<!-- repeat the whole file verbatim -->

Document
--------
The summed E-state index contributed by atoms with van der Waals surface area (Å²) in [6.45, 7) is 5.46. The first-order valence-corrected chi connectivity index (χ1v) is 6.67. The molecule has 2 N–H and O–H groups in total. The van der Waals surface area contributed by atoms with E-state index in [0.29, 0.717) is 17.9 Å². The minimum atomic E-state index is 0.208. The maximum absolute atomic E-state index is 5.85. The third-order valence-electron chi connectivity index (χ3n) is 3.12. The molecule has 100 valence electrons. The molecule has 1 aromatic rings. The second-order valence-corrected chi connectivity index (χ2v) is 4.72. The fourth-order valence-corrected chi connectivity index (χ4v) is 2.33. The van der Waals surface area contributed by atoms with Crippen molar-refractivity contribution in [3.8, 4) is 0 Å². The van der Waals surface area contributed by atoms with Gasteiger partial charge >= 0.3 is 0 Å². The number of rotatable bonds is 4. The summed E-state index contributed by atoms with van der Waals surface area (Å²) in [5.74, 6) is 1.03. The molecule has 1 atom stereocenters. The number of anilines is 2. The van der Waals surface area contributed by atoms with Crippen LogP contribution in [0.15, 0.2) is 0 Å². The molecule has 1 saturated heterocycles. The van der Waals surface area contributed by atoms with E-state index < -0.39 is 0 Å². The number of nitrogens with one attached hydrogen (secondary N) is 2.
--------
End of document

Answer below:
The summed E-state index contributed by atoms with van der Waals surface area (Å²) in [6.45, 7) is 5.46. The first-order valence-corrected chi connectivity index (χ1v) is 6.67. The molecule has 2 N–H and O–H groups in total. The van der Waals surface area contributed by atoms with E-state index in [0.29, 0.717) is 17.9 Å². The minimum atomic E-state index is 0.208. The maximum absolute atomic E-state index is 5.85. The third-order valence-electron chi connectivity index (χ3n) is 3.12. The molecule has 100 valence electrons. The molecule has 1 aromatic rings. The second-order valence-corrected chi connectivity index (χ2v) is 4.72. The fourth-order valence-corrected chi connectivity index (χ4v) is 2.33. The van der Waals surface area contributed by atoms with Crippen molar-refractivity contribution in [3.8, 4) is 0 Å². The van der Waals surface area contributed by atoms with Gasteiger partial charge >= 0.3 is 0 Å². The number of rotatable bonds is 4. The summed E-state index contributed by atoms with van der Waals surface area (Å²) in [5.74, 6) is 1.03. The molecule has 1 atom stereocenters. The number of anilines is 2. The van der Waals surface area contributed by atoms with Crippen LogP contribution in [0.15, 0.2) is 0 Å². The molecule has 1 saturated heterocycles. The van der Waals surface area contributed by atoms with E-state index < -0.39 is 0 Å². The number of nitrogens with one attached hydrogen (secondary N) is 2.